I’m nearly finished reading The March of Freedom which has better acquainted me with some people I already knew of (Friedman, Mises, Röpke) and introduced me to people I’ve never heard of before (Robert Nisbet, Frank Meyer, Midge Decter).  The editor has compiled a list of 15 “conservatives” (in quotes because some of the subjects are not usually considered conservative) and written a short biography of each.  Along with the bio the editor has included an essay authored by the featured individual.  Which brings me to one of those names I had not heard of before: Richard M. Weaver.

Weaver’s “Up From Liberalism“, his featured essay in the book, is his own account of his journey from socialism to conservativism.  Near the end of his chronicle he discusses some of the dangers of technology and offers these prescient remarks:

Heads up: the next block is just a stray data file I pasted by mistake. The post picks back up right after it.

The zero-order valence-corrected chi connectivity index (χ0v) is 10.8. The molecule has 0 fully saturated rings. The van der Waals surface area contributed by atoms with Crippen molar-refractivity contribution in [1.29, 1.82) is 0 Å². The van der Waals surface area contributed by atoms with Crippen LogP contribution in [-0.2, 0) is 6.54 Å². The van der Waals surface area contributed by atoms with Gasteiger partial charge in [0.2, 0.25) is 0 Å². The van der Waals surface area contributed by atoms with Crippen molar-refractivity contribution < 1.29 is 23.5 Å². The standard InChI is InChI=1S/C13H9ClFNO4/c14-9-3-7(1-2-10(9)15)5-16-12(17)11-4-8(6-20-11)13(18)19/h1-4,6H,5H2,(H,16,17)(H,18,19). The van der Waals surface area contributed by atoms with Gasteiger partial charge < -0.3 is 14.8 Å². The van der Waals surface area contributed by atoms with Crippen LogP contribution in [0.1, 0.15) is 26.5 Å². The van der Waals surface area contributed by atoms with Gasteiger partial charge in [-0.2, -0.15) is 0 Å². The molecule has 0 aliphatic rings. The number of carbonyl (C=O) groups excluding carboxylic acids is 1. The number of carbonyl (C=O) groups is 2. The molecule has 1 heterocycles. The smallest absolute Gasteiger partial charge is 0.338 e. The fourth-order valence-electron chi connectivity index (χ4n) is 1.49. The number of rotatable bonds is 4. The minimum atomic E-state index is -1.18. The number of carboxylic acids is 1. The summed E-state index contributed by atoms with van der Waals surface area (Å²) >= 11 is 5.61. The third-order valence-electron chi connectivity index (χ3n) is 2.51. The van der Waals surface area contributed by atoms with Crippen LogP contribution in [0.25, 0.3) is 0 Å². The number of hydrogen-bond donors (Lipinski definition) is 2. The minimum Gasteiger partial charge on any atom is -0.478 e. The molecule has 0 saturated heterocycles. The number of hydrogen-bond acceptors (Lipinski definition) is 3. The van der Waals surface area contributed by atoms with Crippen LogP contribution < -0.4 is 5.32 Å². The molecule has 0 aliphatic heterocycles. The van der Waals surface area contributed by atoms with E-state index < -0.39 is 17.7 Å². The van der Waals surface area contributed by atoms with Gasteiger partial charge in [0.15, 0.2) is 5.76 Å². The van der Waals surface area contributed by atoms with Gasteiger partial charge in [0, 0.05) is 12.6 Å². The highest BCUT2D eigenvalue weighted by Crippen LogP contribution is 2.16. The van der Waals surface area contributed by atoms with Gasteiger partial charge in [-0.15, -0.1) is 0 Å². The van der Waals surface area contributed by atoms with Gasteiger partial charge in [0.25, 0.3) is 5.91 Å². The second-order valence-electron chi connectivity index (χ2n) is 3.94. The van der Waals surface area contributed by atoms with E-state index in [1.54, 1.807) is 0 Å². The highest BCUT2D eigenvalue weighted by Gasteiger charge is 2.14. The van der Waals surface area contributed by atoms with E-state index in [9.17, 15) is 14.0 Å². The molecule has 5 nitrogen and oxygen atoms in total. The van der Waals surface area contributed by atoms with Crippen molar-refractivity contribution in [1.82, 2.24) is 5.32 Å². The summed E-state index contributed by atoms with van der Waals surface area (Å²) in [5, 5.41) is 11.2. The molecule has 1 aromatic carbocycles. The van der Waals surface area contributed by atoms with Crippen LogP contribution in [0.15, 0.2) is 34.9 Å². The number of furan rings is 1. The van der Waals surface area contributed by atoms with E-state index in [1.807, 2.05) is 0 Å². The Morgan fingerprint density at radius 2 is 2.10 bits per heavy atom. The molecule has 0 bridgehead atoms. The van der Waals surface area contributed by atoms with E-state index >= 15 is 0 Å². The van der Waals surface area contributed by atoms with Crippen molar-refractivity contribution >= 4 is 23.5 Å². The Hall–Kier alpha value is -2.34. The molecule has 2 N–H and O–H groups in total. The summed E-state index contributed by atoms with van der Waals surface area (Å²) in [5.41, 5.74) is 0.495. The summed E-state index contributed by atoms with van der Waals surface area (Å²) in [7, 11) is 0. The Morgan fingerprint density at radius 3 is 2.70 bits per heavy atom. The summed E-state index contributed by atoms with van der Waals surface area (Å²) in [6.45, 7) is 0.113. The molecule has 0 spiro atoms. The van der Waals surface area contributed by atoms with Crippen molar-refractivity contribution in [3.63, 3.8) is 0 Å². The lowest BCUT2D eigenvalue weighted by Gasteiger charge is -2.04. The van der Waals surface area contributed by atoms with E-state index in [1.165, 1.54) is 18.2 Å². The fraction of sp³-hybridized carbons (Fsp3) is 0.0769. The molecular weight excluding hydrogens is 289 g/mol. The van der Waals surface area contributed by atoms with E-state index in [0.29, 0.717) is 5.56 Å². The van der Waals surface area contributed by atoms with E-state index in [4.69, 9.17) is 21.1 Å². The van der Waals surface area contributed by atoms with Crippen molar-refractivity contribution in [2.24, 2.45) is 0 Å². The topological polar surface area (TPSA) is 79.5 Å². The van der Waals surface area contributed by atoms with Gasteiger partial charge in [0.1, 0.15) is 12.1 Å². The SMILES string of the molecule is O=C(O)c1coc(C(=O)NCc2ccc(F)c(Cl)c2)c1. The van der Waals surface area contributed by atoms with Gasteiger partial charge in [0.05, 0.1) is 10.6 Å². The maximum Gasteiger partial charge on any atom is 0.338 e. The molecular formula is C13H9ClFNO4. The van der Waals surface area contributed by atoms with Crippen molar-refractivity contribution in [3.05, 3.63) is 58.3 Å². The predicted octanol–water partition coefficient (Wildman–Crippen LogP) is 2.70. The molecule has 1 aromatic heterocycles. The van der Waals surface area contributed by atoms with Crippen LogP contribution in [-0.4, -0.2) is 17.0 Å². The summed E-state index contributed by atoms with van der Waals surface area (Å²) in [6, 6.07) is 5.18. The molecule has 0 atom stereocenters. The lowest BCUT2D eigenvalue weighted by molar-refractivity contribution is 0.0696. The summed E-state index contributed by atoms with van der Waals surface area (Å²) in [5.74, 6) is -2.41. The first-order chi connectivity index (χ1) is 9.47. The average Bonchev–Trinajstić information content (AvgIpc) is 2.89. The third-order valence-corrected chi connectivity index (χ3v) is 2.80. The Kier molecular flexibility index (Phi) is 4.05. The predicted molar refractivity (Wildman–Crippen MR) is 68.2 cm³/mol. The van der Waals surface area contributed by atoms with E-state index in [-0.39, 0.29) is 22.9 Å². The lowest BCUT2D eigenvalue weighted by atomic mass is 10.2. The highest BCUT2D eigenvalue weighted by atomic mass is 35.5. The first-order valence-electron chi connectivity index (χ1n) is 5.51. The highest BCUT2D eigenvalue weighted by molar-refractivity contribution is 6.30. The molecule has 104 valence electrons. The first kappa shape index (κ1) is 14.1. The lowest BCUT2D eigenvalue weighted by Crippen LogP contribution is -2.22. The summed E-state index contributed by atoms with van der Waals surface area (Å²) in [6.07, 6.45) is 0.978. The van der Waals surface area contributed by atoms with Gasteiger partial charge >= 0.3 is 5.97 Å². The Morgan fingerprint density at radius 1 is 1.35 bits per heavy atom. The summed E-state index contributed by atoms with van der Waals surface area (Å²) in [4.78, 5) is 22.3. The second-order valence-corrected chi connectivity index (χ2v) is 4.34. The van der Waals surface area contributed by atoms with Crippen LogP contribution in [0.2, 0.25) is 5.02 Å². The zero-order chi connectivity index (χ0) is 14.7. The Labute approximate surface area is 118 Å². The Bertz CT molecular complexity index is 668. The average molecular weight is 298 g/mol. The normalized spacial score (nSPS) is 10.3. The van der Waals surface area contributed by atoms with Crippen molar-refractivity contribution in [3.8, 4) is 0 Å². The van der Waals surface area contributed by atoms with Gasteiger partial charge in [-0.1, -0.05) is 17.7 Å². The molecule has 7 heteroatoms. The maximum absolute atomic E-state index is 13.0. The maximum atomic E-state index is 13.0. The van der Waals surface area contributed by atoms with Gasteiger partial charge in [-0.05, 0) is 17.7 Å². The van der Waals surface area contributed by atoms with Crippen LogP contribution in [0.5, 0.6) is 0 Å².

The deadly trap into which the pride of the modern world in technology and invention has led us is not often described in its real nature. It has produced a world condition of unheard-of instability. The only way in which this instability can be overcome even temporarily is through rigid, centralized control of the national life. And the only way that a rigid, centralized control can be maintained is to keep the people living in a mentality of war. One can do this by filling them with desire of conquest, or one can do it by keeping them fearful of a real or imaginary enemy. Then one has a trump card to play on every occasion. If there is any relaxing or any resentment of controls, one has only to invoke “the national security” to silence opposition and even render it disreputable. We in the United States are living under the second of these policies now. The choice appears to lie between chaos and perpetual preparation for war, and the trouble with preparation for war is that it always issues in war.